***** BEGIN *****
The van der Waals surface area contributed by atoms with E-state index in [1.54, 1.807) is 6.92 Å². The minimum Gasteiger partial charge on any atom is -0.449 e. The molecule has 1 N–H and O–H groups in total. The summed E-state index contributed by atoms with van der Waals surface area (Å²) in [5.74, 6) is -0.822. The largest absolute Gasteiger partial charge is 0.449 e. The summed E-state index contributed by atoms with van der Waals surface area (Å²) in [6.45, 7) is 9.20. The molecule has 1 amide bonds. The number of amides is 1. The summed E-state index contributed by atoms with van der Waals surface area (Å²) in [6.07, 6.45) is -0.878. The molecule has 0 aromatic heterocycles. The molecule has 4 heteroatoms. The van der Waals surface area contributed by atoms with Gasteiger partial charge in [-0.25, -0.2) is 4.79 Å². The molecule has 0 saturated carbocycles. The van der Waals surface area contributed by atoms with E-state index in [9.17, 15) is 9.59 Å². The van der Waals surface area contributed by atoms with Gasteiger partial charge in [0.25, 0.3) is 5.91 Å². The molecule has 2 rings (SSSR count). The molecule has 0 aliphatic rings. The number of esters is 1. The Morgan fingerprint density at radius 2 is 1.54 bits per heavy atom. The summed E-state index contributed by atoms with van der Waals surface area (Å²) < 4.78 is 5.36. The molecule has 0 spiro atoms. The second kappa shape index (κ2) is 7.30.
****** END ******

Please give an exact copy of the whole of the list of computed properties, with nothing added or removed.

The van der Waals surface area contributed by atoms with E-state index in [1.54, 1.807) is 6.92 Å². The minimum Gasteiger partial charge on any atom is -0.449 e. The molecule has 1 N–H and O–H groups in total. The summed E-state index contributed by atoms with van der Waals surface area (Å²) in [5.74, 6) is -0.822. The largest absolute Gasteiger partial charge is 0.449 e. The summed E-state index contributed by atoms with van der Waals surface area (Å²) in [6.45, 7) is 9.20. The molecule has 1 amide bonds. The number of amides is 1. The summed E-state index contributed by atoms with van der Waals surface area (Å²) in [6.07, 6.45) is -0.878. The molecule has 0 aromatic heterocycles. The molecule has 4 heteroatoms. The van der Waals surface area contributed by atoms with Gasteiger partial charge in [-0.25, -0.2) is 4.79 Å². The molecule has 0 saturated carbocycles. The van der Waals surface area contributed by atoms with E-state index in [9.17, 15) is 9.59 Å². The van der Waals surface area contributed by atoms with Gasteiger partial charge in [0.25, 0.3) is 5.91 Å². The molecule has 2 rings (SSSR count). The molecule has 0 aliphatic rings. The number of esters is 1. The Morgan fingerprint density at radius 2 is 1.54 bits per heavy atom. The summed E-state index contributed by atoms with van der Waals surface area (Å²) < 4.78 is 5.36. The molecule has 0 spiro atoms. The second kappa shape index (κ2) is 7.30.